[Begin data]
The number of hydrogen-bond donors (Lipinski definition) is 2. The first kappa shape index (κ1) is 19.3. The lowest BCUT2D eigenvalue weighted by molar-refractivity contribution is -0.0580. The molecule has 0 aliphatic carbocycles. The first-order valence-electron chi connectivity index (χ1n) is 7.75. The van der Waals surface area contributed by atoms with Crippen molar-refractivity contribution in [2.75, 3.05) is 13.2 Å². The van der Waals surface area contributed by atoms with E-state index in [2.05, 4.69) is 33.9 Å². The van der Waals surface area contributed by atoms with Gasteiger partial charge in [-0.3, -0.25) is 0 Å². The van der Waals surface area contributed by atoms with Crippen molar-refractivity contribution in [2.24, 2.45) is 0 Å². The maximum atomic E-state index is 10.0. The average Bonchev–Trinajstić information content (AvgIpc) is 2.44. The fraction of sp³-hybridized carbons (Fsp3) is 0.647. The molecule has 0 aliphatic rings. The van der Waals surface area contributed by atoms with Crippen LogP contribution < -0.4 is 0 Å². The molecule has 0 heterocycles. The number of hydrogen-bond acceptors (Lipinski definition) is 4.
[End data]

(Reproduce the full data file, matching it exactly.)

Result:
The number of hydrogen-bond donors (Lipinski definition) is 2. The first kappa shape index (κ1) is 19.3. The lowest BCUT2D eigenvalue weighted by molar-refractivity contribution is -0.0580. The molecule has 0 aliphatic carbocycles. The first-order valence-electron chi connectivity index (χ1n) is 7.75. The van der Waals surface area contributed by atoms with Crippen molar-refractivity contribution in [2.75, 3.05) is 13.2 Å². The van der Waals surface area contributed by atoms with E-state index in [2.05, 4.69) is 33.9 Å². The van der Waals surface area contributed by atoms with Gasteiger partial charge in [-0.3, -0.25) is 0 Å². The van der Waals surface area contributed by atoms with Crippen molar-refractivity contribution in [2.24, 2.45) is 0 Å². The maximum atomic E-state index is 10.0. The average Bonchev–Trinajstić information content (AvgIpc) is 2.44. The fraction of sp³-hybridized carbons (Fsp3) is 0.647. The molecule has 0 aliphatic rings. The van der Waals surface area contributed by atoms with Crippen LogP contribution < -0.4 is 0 Å². The molecule has 0 heterocycles. The number of hydrogen-bond acceptors (Lipinski definition) is 4.